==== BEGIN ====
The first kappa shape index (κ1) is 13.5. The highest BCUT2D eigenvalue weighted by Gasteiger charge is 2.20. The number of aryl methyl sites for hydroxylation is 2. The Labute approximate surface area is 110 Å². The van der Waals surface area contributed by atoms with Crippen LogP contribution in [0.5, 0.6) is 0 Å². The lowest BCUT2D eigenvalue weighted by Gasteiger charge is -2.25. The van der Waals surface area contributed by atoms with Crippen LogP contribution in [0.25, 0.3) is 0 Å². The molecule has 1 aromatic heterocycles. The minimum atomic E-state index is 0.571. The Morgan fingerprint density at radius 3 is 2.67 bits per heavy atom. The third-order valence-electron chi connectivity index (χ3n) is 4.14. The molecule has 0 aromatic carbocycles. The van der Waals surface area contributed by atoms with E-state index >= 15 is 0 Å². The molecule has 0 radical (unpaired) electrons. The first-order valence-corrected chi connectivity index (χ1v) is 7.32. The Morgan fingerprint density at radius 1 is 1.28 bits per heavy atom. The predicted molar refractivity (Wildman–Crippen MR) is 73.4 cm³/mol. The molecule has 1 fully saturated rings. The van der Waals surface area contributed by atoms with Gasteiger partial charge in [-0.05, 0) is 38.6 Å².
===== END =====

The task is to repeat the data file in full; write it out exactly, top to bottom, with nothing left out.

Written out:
The first kappa shape index (κ1) is 13.5. The highest BCUT2D eigenvalue weighted by Gasteiger charge is 2.20. The number of aryl methyl sites for hydroxylation is 2. The Labute approximate surface area is 110 Å². The van der Waals surface area contributed by atoms with Crippen LogP contribution in [0.5, 0.6) is 0 Å². The lowest BCUT2D eigenvalue weighted by Gasteiger charge is -2.25. The van der Waals surface area contributed by atoms with Crippen LogP contribution in [0.25, 0.3) is 0 Å². The molecule has 1 aromatic heterocycles. The minimum atomic E-state index is 0.571. The Morgan fingerprint density at radius 3 is 2.67 bits per heavy atom. The third-order valence-electron chi connectivity index (χ3n) is 4.14. The molecule has 0 aromatic carbocycles. The van der Waals surface area contributed by atoms with E-state index >= 15 is 0 Å². The molecule has 0 radical (unpaired) electrons. The first-order valence-corrected chi connectivity index (χ1v) is 7.32. The Morgan fingerprint density at radius 1 is 1.28 bits per heavy atom. The predicted molar refractivity (Wildman–Crippen MR) is 73.4 cm³/mol. The molecule has 1 fully saturated rings. The van der Waals surface area contributed by atoms with Gasteiger partial charge in [-0.05, 0) is 38.6 Å².